Shrinking surplus for UCDSB

BROCKVILLE – A nearly $1 million in-year budget surplus for the Upper Canada District School Board has shrunk to just over $300,000.

Superintendent of Business Nancy Barkley updated trustees on the financial numbers last night (Wednesday) on the nearly $350 million budget.

Individual school budgets and a loss of revenue, due to declining enrollment, has taken the biggest bite out of the extra money.

But Barkley maintains the budget and the outlook is still “stable” and complies with ministry standards.

The surplus started at $913,215 at the beginning of the school year but has drifted down to $499,126. In Barkley’s latest update, that number has now shrunk to $343,592 – a further loss of $155,534.

The main hits were a $220,000 loss of Ontario government funding for students and a $250,000 hit from schools, who are anticipating overspending in their budgets. An analysis of what the board needed for workplace injury claims (WSIB) also hit the budget by $70,000.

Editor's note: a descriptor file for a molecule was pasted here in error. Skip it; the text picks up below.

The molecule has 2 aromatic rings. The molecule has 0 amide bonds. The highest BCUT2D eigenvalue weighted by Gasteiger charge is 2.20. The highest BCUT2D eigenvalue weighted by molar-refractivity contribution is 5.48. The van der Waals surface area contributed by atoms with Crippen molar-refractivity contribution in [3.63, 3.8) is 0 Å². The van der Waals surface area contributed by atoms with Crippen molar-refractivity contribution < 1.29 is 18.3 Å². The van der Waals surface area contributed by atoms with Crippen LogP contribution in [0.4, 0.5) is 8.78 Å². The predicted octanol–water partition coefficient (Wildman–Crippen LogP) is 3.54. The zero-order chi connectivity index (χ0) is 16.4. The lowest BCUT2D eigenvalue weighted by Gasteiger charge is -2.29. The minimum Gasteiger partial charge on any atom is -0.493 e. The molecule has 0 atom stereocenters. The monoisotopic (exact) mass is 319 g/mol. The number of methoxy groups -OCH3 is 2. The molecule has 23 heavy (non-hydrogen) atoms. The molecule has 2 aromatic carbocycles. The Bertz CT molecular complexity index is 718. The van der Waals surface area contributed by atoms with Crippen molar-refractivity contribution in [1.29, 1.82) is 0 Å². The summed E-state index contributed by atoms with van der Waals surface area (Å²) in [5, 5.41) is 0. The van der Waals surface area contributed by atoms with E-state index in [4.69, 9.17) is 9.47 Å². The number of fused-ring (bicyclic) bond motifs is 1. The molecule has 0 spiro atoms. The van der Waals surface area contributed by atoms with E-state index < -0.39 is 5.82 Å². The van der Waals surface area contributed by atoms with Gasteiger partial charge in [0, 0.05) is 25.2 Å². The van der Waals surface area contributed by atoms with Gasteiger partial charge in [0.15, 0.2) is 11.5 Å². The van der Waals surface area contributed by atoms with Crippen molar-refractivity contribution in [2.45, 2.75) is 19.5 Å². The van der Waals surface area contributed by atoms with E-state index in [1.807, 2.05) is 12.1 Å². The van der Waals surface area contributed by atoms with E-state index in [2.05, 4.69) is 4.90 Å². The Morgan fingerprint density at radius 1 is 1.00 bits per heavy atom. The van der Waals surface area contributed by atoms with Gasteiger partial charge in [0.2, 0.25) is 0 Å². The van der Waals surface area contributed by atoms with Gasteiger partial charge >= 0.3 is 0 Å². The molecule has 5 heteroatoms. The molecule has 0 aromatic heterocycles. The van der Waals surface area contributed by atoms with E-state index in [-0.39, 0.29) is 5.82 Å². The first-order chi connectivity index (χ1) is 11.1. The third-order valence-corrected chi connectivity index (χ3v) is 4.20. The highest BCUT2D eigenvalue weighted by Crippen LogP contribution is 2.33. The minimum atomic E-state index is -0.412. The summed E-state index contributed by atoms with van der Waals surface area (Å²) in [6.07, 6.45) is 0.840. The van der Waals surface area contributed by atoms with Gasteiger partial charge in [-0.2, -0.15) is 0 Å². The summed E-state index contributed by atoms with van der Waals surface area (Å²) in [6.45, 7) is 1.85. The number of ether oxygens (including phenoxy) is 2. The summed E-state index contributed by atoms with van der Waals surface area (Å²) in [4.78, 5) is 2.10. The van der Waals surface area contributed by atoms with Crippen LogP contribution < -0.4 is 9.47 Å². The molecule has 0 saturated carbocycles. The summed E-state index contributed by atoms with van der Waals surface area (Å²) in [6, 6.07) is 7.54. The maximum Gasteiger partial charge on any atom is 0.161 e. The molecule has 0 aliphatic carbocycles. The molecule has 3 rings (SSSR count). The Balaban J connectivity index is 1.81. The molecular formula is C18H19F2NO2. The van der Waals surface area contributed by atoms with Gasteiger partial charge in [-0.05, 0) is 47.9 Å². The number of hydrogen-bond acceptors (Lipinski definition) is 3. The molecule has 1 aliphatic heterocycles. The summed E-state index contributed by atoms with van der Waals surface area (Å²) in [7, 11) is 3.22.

That was offset by gains in the budget of $220,000, mainly from the Upper Canada Leger Center, and a $160,000 change in funding for English as a second language training.

“(We are) still with a positive projected surplus. Just not quite as large as the last time we were here,” Barkley said.

Barkley said enrollment is down an average daily enrollment (ADE) of nearly 48 students – the biggest loss is in the high school sector. Though the enrollment is still up from original forecasts.

A clearer picture on enrollment numbers is expected in June.

“Of the kids that we saw leave, the 47.9 (ADE), do we know why they left?” trustee Jeremy Armer asked. Staff explained that it was a projected figure.

“I’d like to know, is it something we’re not doing as a board, why we are not meeting those projected numbers,” Armer stated.

The UCDSB does have an accumulated surplus, which is the school board equivalent of a reserve or rainy day fund. That account has nearly $8 million, which the board can draw on if it falls into deficit.

The board’s plan is to build that accumulated surplus to $12 million by 2022.